Should you work out in a “fat burning” range? Is weight training going to make you bulk up? Will your muscles turn to fat if you stop working out? Do you need to eat a lot more protein to get bigger muscles? Confused? Here is the truth about some of the more common myths you’ll hear about being active.

Myth: Exercising regularly makes you more tired.

Although you may feel somewhat tired during a workout, when you’re done you usually feel more invigorated after you recover, not less. Doing any regular physical activity is guaranteed to raise your overall energy levels and may you better able to handle everything you have to undertake. If you’re having trouble concentrating at work or getting too stressed, it helps to take a short walk or do any type of physical activity to clear your mind, bump up your energy levels, and decrease your mental stress. Doing regular physical activity also helps you sleep better at night, leaving you more refreshed and energetic during the day.

Myth: If you want to lose fat, you have to work out at a “fat burning” range.

Exactly what is “fat-burning” range you see on a lot of aerobic exercise machines? You have to understand what fuels your body uses during rest and exercise. Typically, during rest 60% of your energy needs are supplied by fat (stored or eaten), with the other 40% coming from carbohydrates. As soon as you start to do any type of physical activity, though, carbs go up to a much higher percentage of your total energy supply. In fact, when you’re doing just moderate aerobic exercise like brisk walking, you’ll use very little fat, so you’re burning mostly carbs even when you’re in a so-called “fat-burning” range. During more vigorous exercise, your body can’t use fat effectively, so almost all energy is supplied by carbs when you’re working out hard. You do use slightly more fat at a lower intensity, but most of its use is during your recovery from exercise, so just try to expend as many calories during exercise as possible without worrying about what types of fuels are supplying them.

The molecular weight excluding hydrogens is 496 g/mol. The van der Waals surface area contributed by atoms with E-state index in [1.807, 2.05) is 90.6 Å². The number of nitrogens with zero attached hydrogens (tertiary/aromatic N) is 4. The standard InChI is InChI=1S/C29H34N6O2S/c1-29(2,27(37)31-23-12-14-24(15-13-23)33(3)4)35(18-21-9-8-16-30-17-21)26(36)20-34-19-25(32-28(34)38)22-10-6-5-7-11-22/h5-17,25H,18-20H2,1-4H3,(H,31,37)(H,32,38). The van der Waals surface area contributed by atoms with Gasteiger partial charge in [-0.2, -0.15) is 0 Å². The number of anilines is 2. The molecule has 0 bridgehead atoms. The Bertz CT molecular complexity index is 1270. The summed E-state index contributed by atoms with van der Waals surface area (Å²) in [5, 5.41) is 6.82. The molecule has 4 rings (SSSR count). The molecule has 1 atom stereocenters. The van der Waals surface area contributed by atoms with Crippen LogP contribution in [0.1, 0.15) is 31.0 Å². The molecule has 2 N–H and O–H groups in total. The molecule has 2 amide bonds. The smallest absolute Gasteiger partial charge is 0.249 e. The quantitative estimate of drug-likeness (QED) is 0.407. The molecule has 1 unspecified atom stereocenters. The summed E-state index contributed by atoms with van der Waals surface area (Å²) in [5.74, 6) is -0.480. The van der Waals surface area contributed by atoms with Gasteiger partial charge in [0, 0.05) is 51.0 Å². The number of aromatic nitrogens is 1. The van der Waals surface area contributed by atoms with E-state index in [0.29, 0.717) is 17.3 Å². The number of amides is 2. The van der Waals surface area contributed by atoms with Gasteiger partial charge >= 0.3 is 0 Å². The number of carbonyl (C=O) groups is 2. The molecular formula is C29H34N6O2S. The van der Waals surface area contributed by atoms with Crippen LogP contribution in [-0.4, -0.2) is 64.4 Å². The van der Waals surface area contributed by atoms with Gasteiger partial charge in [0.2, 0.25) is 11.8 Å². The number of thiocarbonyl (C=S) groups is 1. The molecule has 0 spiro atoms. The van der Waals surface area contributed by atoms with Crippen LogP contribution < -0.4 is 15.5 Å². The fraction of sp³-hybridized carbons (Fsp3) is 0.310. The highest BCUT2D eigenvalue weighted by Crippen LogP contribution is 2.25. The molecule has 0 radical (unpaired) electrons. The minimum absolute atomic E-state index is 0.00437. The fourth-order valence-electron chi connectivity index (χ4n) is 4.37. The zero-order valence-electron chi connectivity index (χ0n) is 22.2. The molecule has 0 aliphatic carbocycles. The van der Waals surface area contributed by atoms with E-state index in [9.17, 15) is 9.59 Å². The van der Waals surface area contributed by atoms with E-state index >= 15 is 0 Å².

Myth: When you don’t use your muscles, they turn into fat.

Have you ever found yourself looking at someone who used to be more fit and thinking that his or her muscles had really turned into flab? While there is no discounting how it looks, it is physically impossible for inactive muscles to turn into fat. What is really happening is this: when you work your muscles out regularly, they can increase in size or simply look more toned; if you stop using them, the muscle fibers will atrophy and disappear—similar to what happens with aging if you don’t fight against it. Then, as your muscle mass becomes less, your caloric needs decrease, and if you don’t start eating less, you’ll gain weight—as fat that then can be stored under your skin (among other places). The reverse is true as well. If you drop body fat, your muscles will look more defined simply because there is less fat in your skin covering them. The bottom line is that it is never good to lose muscle mass, but if you don’t gain fat weight at the same time you lose some muscle, you’ll look thinner, but not like fat replaced your muscles.